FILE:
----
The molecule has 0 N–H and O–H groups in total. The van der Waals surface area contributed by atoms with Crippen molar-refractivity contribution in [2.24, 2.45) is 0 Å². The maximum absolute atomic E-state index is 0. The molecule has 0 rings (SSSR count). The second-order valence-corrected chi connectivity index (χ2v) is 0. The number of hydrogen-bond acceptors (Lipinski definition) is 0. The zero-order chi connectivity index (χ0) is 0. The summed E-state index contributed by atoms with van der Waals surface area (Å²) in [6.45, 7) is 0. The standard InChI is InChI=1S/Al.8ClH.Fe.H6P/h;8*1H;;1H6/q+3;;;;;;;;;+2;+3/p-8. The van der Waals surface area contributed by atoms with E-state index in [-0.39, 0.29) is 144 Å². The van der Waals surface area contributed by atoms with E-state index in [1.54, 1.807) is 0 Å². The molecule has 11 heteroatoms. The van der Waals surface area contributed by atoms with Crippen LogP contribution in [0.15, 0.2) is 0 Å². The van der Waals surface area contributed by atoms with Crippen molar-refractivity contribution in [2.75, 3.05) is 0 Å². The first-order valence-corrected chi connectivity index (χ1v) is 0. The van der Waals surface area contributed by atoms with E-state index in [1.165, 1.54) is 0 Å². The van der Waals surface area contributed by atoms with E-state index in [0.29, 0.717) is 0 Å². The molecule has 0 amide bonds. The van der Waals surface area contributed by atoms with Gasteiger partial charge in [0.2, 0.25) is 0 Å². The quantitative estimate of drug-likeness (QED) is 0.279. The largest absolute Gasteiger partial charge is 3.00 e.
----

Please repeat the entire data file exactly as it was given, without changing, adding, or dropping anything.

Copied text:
The molecule has 0 N–H and O–H groups in total. The van der Waals surface area contributed by atoms with Crippen molar-refractivity contribution in [2.24, 2.45) is 0 Å². The maximum absolute atomic E-state index is 0. The molecule has 0 rings (SSSR count). The second-order valence-corrected chi connectivity index (χ2v) is 0. The number of hydrogen-bond acceptors (Lipinski definition) is 0. The zero-order chi connectivity index (χ0) is 0. The summed E-state index contributed by atoms with van der Waals surface area (Å²) in [6.45, 7) is 0. The standard InChI is InChI=1S/Al.8ClH.Fe.H6P/h;8*1H;;1H6/q+3;;;;;;;;;+2;+3/p-8. The van der Waals surface area contributed by atoms with E-state index in [-0.39, 0.29) is 144 Å². The van der Waals surface area contributed by atoms with E-state index in [1.54, 1.807) is 0 Å². The molecule has 11 heteroatoms. The van der Waals surface area contributed by atoms with Crippen LogP contribution in [0.15, 0.2) is 0 Å². The van der Waals surface area contributed by atoms with Crippen molar-refractivity contribution in [2.75, 3.05) is 0 Å². The first-order valence-corrected chi connectivity index (χ1v) is 0. The van der Waals surface area contributed by atoms with E-state index in [1.165, 1.54) is 0 Å². The van der Waals surface area contributed by atoms with E-state index in [0.29, 0.717) is 0 Å². The molecule has 0 amide bonds. The van der Waals surface area contributed by atoms with Gasteiger partial charge in [0.2, 0.25) is 0 Å². The quantitative estimate of drug-likeness (QED) is 0.279. The largest absolute Gasteiger partial charge is 3.00 e.